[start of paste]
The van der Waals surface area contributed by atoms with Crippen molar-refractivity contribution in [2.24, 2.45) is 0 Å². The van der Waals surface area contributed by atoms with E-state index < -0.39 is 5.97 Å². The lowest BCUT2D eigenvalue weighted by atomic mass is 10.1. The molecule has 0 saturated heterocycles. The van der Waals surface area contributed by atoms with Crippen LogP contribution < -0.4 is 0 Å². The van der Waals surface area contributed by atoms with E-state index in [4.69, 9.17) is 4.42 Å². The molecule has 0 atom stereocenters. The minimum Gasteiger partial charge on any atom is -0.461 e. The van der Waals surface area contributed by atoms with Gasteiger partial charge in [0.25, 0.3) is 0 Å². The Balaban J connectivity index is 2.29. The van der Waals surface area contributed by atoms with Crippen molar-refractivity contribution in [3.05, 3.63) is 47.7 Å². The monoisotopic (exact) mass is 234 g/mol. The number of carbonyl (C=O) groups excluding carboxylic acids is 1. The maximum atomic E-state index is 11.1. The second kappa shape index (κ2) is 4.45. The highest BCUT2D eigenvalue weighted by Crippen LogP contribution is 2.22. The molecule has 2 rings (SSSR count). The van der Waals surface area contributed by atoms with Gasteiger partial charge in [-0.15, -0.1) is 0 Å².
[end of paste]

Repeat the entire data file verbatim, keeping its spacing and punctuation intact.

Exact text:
The van der Waals surface area contributed by atoms with Crippen molar-refractivity contribution in [2.24, 2.45) is 0 Å². The van der Waals surface area contributed by atoms with E-state index < -0.39 is 5.97 Å². The lowest BCUT2D eigenvalue weighted by atomic mass is 10.1. The molecule has 0 saturated heterocycles. The van der Waals surface area contributed by atoms with Crippen LogP contribution < -0.4 is 0 Å². The van der Waals surface area contributed by atoms with E-state index in [4.69, 9.17) is 4.42 Å². The molecule has 0 atom stereocenters. The minimum Gasteiger partial charge on any atom is -0.461 e. The van der Waals surface area contributed by atoms with Gasteiger partial charge in [0.25, 0.3) is 0 Å². The Balaban J connectivity index is 2.29. The van der Waals surface area contributed by atoms with Crippen molar-refractivity contribution in [3.05, 3.63) is 47.7 Å². The monoisotopic (exact) mass is 234 g/mol. The number of carbonyl (C=O) groups excluding carboxylic acids is 1. The maximum atomic E-state index is 11.1. The second kappa shape index (κ2) is 4.45. The highest BCUT2D eigenvalue weighted by Crippen LogP contribution is 2.22. The molecule has 2 rings (SSSR count). The van der Waals surface area contributed by atoms with Gasteiger partial charge in [-0.15, -0.1) is 0 Å².